Plaque for Tin Pan Alley in New York. The plaque reads: A landmark of American Music Tin Pan Alley 28th Street between Fifth and Sixth Avenus was the legendary Tin Pan Alley where the business of the American popular song flourished during the first decades of the 20th century. (Photo credit: Wikipedia)
I’ve been thinking about tin cans. You know the cans that hold food. This week, I learned from a book on Roosevelt that the Victory Gardens in WWII helped save tin for the war effort. I never knew that.
During The War, the idea was if you grew your own food you wouldn’t need food in tin cans from the grocery store, i.e., tin could be put to other uses like killing people. (Dehydrated, flash frozen food in plastic, and microwaves were just a dream in some scientist’s mind.)
Thinking about cans took me on a trip down memory lane.
When I was a teenager, some of my class mates, and I, had a radio program at a local station. We met after school each day and walked to the local studio downtown to record a show called Teen Pan Alley*, stopping along the way at a corner drugstore to buy cherry fountain cokes and packages of peanuts.
Supposedly, we were a bunch of teen friends who were giving the local adults insight into the working of our minds as we chattered away on inane topics between pop records the studio DJ played. (we had preselected the disks).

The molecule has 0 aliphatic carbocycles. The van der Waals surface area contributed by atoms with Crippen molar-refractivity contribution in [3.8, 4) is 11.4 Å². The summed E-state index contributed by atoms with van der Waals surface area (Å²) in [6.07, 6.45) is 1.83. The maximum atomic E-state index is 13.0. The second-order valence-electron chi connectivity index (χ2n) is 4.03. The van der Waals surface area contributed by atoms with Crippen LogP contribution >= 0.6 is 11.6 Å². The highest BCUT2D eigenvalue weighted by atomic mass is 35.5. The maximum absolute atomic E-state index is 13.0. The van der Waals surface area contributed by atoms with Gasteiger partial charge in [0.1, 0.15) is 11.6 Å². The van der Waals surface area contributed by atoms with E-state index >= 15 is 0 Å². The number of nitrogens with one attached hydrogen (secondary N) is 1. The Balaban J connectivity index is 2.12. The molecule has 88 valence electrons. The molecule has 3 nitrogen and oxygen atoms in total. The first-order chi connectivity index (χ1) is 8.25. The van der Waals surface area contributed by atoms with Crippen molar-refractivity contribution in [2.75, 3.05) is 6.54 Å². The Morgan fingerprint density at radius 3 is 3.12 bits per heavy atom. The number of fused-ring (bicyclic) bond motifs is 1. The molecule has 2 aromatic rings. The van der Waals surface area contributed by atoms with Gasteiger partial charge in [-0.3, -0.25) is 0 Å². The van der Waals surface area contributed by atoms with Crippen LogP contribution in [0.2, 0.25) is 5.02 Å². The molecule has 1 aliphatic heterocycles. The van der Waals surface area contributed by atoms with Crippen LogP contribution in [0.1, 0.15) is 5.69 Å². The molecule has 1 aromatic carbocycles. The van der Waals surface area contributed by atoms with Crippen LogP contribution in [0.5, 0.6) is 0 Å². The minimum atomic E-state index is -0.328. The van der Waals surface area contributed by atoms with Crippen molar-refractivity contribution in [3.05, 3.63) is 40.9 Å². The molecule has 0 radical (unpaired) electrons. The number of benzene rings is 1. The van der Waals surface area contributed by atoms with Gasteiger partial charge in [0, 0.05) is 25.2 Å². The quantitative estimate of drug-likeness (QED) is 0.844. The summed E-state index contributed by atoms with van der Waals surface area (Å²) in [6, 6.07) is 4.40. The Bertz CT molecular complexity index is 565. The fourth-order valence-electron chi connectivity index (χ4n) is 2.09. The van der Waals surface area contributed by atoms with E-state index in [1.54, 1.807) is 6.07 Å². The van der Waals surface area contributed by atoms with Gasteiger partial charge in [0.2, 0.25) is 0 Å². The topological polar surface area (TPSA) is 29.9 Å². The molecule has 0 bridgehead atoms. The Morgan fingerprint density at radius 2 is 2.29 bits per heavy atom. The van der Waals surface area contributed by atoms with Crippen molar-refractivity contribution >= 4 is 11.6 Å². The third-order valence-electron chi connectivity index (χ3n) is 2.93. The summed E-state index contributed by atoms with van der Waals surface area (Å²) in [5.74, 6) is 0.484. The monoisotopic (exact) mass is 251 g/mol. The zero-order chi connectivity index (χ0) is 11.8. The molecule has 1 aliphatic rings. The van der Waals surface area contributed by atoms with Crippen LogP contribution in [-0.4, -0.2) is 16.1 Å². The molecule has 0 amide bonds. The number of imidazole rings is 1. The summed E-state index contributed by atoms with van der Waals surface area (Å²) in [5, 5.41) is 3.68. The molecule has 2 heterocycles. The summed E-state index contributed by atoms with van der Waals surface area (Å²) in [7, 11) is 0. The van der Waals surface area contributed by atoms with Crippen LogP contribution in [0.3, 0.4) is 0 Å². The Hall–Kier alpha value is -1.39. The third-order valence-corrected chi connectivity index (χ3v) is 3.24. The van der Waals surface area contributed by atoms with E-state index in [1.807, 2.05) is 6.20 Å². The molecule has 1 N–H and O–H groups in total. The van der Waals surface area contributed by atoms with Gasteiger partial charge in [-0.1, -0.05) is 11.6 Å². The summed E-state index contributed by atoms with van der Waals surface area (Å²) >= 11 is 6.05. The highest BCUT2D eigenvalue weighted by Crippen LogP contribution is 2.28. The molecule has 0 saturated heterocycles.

I don’t know how I became part of that program, but I left after awhile, bored to death. Even then I would rather be home reading a book.
After I gave up my future as a radio talk show host, I returned to my solitary stops at the local book store, where like Ferdinand the Bull under his cork tree, I sniffed the air laden with paper molecules as leafed through new books.
Usually, I spent my allowance on the latest novel by Agatha Christie or James Michener. Once I bought Strategy of Peace… by a bright young man named John F. Kennedy.
- English: Michener’s Olympia typewriter, James A. Michener Museum, Doylestown, Pennsylvania (Photo credit: Wikipedia)
I have the books by Michener, first editions on cheap paper turned yellow with age and moldering away in my hall closet, but I gave the Kennedy book to my parish priest who hailed from Boston and was of Irish descent. I had managed to obtain JFK’s signature on the book before I gave it to Father O’Malley. Otherwise, it too could be moldering away in my hall closet.
I was an egghead kid in the days before kids were divided into geeks and jocks and everyone else, but I learned a lot about tin and other things including the transitoriness of life.